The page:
TOKYO, Feb. 9 (Xinhua) -- Tokyo stocks closed higher Tuesday, with the benchmark Nikkei stock index finishing at a fresh 30-year high, as sentiment was driven by solid corporate earnings by Japanese firms and hopes for U.S. fiscal stimulus.
The 225-issue Nikkei Stock Average added 117.43 points, or 0.40 percent, from Monday to close the day at 29,505.93, marking its highest closing level since Aug. 3, 1990.
The broader Topix index of all First Section issues on the Tokyo Stock Exchange, meanwhile, ended 1.59 points, or 0.08 percent, higher at 1,925.54.
Trading got off to a bright start following Wall Street's three major indexes finishing at record closing highs overnight as investor sentiment was bolstered by solid U.S. corporate earnings and hopes for COVID-19 vaccine rollouts, local traders said.
They added that from a broader perspective and including progress towards the enactment of U.S. President Joe Biden's 1.9-trillion-U.S.-dollar stimulus package, investors were becoming more optimistic about the pace of the global economic recovery.
"The market remained solid, supported by hopes for U.S. fiscal stimulus and a recovery in corporate earnings," Makoto Sengoku, a market analyst at the Tokai Tokyo Research Institute, was quoted as saying.
Sengoku also said that investors are "shifting their focus to progress on U.S. President Joe Biden's stimulus package."
Other analysts said that issues were bought back on improving fundamentals, including semi-conductor-related issues.
Conversely, those whose fundamentals weren't solid lost ground, such as transportation issues, they said.
"Investors bought back stocks whose fundamentals are strong, like chip-related shares," Norihiro Fujito, chief investment strategist at Mitsubishi UFJ Morgan Stanley Securities, was quoted as saying.
"Airline and railway shares, which had been bought until this morning, became a target for selling as their fundamentals hadn't started to improve yet," Fujito added.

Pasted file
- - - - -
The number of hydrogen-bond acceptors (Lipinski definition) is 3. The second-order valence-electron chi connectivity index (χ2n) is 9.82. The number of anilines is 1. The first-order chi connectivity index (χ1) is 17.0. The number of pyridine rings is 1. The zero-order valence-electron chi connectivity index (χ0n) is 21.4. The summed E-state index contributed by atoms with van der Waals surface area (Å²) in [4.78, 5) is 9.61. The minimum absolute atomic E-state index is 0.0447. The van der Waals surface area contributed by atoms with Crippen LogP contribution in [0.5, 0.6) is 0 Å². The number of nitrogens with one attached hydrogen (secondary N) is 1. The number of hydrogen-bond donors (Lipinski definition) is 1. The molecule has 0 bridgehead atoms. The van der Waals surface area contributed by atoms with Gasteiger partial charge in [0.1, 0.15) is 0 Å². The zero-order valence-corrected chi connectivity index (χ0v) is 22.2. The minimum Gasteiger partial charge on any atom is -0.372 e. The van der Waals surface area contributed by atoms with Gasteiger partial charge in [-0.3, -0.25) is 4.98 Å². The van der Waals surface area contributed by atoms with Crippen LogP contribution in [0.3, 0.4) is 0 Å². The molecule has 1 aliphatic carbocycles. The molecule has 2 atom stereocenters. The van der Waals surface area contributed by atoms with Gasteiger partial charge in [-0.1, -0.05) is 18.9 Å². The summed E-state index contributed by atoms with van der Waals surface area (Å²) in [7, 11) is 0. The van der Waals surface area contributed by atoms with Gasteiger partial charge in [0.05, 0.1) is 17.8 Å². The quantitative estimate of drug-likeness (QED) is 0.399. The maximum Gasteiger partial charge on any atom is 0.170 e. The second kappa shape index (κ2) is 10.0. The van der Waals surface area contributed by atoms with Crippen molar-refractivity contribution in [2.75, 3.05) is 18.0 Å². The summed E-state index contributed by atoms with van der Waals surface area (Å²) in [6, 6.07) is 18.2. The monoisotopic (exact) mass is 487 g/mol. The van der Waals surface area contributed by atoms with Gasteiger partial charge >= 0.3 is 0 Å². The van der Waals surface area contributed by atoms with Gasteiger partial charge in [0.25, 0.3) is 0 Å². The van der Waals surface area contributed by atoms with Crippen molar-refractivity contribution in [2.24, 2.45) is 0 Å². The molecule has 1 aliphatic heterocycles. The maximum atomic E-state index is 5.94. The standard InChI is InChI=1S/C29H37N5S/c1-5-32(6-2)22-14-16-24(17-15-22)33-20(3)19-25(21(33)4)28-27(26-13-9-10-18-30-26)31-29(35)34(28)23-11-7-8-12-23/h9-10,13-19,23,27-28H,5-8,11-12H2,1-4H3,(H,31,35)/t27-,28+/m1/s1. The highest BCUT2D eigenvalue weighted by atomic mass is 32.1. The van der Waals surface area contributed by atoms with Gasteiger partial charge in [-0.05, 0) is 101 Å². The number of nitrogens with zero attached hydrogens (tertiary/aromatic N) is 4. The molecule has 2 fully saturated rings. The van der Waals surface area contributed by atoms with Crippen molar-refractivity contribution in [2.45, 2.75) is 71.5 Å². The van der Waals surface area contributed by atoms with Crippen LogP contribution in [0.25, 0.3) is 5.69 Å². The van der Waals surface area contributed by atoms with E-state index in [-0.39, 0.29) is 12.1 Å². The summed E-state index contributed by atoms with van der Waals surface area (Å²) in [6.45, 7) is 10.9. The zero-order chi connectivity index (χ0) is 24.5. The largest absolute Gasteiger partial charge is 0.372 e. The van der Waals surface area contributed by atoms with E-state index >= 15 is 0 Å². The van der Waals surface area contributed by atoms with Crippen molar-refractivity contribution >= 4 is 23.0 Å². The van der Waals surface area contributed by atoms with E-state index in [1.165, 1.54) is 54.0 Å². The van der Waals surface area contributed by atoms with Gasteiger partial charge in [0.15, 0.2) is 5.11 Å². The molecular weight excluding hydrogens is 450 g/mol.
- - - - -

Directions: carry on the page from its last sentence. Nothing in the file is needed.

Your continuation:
By the close of play, mining, securities brokerage, and information and communication issues comprised those that gained the most.
Among chip-linked issues finding favor, Tokyo Electron added 1.9 percent, while TDK Corp. gained 2.7 percent. Advantest rose 2.3 percent, while Murata Manufacturing climbed 3.2 percent.
Nikkei heavyweight SoftBank Group gained 3.4 percent, after its April-December net profit came in ahead of median market expectations, owing to its Vision Fund's record profits.
Airlines relinquished earlier gains, with Japan Airlines losing 0.95 percent, while ANA Holdings finished 0.92 percent lower.
Among exporters pressured by a comparatively firm yen against the U.S. dollar, Honda Motor lost 1.2 percent, Toyota Motor reversed 0.5 percent, while Nissan shed 0.02 percent.
Issues that fell outpaced those that rose by 1,160 to 933 on the First Section, while 98 ended the day unchanged.
On the main section on Tuesday, 1,469.18 million shares changed hands, dropping from Monday's volume of 1,585.95 million shares.
The turnover on the second trading day of the week came to 3,188.139 billion yen (30.47 billion U.S. dollars). Enditem